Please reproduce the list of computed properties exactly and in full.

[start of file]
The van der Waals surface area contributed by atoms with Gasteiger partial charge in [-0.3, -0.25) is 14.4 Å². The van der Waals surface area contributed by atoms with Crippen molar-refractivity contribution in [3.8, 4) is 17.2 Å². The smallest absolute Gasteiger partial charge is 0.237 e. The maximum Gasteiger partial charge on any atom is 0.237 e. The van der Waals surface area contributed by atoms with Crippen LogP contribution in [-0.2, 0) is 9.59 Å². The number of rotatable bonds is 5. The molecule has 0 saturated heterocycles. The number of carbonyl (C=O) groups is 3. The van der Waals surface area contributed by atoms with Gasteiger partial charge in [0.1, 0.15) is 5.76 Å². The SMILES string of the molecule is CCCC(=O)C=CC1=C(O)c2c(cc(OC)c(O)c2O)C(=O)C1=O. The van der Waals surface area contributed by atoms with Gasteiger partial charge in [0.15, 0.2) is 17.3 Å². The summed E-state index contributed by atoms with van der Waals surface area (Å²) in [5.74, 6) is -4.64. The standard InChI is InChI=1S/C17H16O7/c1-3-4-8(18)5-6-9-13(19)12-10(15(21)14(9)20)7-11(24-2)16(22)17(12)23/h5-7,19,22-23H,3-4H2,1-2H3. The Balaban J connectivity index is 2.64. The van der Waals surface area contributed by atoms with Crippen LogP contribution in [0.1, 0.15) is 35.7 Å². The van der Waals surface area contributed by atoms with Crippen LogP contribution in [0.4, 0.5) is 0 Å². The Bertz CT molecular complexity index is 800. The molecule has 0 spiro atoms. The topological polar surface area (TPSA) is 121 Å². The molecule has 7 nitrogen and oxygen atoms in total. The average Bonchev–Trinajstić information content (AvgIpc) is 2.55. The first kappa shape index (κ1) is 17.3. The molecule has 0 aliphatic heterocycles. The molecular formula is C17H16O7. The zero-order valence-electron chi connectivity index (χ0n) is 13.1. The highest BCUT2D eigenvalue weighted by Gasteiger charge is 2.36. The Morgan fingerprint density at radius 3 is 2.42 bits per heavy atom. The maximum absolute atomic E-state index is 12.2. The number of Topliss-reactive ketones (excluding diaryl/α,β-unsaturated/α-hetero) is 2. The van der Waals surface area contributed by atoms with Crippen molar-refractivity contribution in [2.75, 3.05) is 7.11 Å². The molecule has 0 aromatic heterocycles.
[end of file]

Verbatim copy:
The van der Waals surface area contributed by atoms with Gasteiger partial charge in [-0.3, -0.25) is 14.4 Å². The van der Waals surface area contributed by atoms with Crippen molar-refractivity contribution in [3.8, 4) is 17.2 Å². The smallest absolute Gasteiger partial charge is 0.237 e. The maximum Gasteiger partial charge on any atom is 0.237 e. The van der Waals surface area contributed by atoms with Crippen LogP contribution in [-0.2, 0) is 9.59 Å². The number of rotatable bonds is 5. The molecule has 0 saturated heterocycles. The number of carbonyl (C=O) groups is 3. The van der Waals surface area contributed by atoms with Gasteiger partial charge in [0.1, 0.15) is 5.76 Å². The SMILES string of the molecule is CCCC(=O)C=CC1=C(O)c2c(cc(OC)c(O)c2O)C(=O)C1=O. The van der Waals surface area contributed by atoms with Gasteiger partial charge in [0.15, 0.2) is 17.3 Å². The summed E-state index contributed by atoms with van der Waals surface area (Å²) in [5.74, 6) is -4.64. The standard InChI is InChI=1S/C17H16O7/c1-3-4-8(18)5-6-9-13(19)12-10(15(21)14(9)20)7-11(24-2)16(22)17(12)23/h5-7,19,22-23H,3-4H2,1-2H3. The Balaban J connectivity index is 2.64. The van der Waals surface area contributed by atoms with Crippen LogP contribution in [0.1, 0.15) is 35.7 Å². The van der Waals surface area contributed by atoms with Crippen LogP contribution in [0.4, 0.5) is 0 Å². The Bertz CT molecular complexity index is 800. The molecule has 0 spiro atoms. The topological polar surface area (TPSA) is 121 Å². The molecule has 7 nitrogen and oxygen atoms in total. The average Bonchev–Trinajstić information content (AvgIpc) is 2.55. The first kappa shape index (κ1) is 17.3. The molecule has 0 aliphatic heterocycles. The molecular formula is C17H16O7. The zero-order valence-electron chi connectivity index (χ0n) is 13.1. The highest BCUT2D eigenvalue weighted by Gasteiger charge is 2.36. The Morgan fingerprint density at radius 3 is 2.42 bits per heavy atom. The maximum absolute atomic E-state index is 12.2. The number of Topliss-reactive ketones (excluding diaryl/α,β-unsaturated/α-hetero) is 2. The van der Waals surface area contributed by atoms with Crippen molar-refractivity contribution in [2.75, 3.05) is 7.11 Å². The molecule has 0 aromatic heterocycles.